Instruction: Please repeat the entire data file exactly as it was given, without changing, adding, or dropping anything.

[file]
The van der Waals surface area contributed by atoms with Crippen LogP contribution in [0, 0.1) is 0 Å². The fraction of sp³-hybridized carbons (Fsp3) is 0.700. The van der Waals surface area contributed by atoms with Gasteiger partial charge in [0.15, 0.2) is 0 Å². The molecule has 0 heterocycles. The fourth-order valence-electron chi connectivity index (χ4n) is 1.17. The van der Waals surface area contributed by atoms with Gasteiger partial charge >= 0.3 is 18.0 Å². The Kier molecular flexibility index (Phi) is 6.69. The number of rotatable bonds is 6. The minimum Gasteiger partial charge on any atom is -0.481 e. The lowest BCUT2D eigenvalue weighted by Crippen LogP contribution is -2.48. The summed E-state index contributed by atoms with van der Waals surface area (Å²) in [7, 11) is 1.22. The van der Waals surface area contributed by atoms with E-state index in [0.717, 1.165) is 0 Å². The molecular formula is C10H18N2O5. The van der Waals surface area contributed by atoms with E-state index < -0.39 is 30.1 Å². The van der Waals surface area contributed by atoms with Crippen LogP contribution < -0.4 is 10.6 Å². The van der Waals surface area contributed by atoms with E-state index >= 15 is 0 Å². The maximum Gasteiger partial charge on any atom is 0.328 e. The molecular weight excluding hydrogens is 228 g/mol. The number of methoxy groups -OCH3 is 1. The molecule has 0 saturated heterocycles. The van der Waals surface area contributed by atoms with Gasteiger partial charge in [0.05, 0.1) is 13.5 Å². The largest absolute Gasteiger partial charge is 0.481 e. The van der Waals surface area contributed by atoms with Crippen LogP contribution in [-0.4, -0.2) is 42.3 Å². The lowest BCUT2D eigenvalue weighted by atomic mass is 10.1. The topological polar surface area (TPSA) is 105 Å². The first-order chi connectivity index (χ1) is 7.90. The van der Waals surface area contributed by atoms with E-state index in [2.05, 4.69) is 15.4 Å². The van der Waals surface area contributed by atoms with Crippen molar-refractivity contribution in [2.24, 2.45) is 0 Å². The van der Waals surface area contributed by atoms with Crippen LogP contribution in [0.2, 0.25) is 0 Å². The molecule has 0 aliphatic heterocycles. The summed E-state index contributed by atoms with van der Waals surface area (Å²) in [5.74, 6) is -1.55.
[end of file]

The van der Waals surface area contributed by atoms with Crippen LogP contribution in [0, 0.1) is 0 Å². The fraction of sp³-hybridized carbons (Fsp3) is 0.700. The van der Waals surface area contributed by atoms with Gasteiger partial charge in [0.15, 0.2) is 0 Å². The molecule has 0 heterocycles. The fourth-order valence-electron chi connectivity index (χ4n) is 1.17. The van der Waals surface area contributed by atoms with Gasteiger partial charge >= 0.3 is 18.0 Å². The Kier molecular flexibility index (Phi) is 6.69. The number of rotatable bonds is 6. The minimum Gasteiger partial charge on any atom is -0.481 e. The lowest BCUT2D eigenvalue weighted by Crippen LogP contribution is -2.48. The summed E-state index contributed by atoms with van der Waals surface area (Å²) in [7, 11) is 1.22. The van der Waals surface area contributed by atoms with E-state index in [0.717, 1.165) is 0 Å². The molecular formula is C10H18N2O5. The van der Waals surface area contributed by atoms with E-state index < -0.39 is 30.1 Å². The van der Waals surface area contributed by atoms with Crippen LogP contribution < -0.4 is 10.6 Å². The van der Waals surface area contributed by atoms with E-state index >= 15 is 0 Å². The maximum Gasteiger partial charge on any atom is 0.328 e. The molecular weight excluding hydrogens is 228 g/mol. The number of methoxy groups -OCH3 is 1. The molecule has 0 saturated heterocycles. The van der Waals surface area contributed by atoms with Gasteiger partial charge in [0.05, 0.1) is 13.5 Å². The largest absolute Gasteiger partial charge is 0.481 e. The van der Waals surface area contributed by atoms with Crippen LogP contribution in [-0.4, -0.2) is 42.3 Å². The lowest BCUT2D eigenvalue weighted by atomic mass is 10.1. The topological polar surface area (TPSA) is 105 Å². The first-order chi connectivity index (χ1) is 7.90. The van der Waals surface area contributed by atoms with E-state index in [2.05, 4.69) is 15.4 Å². The van der Waals surface area contributed by atoms with Crippen molar-refractivity contribution in [2.24, 2.45) is 0 Å². The van der Waals surface area contributed by atoms with Crippen LogP contribution in [0.2, 0.25) is 0 Å². The molecule has 0 aliphatic heterocycles. The summed E-state index contributed by atoms with van der Waals surface area (Å²) in [5.74, 6) is -1.55.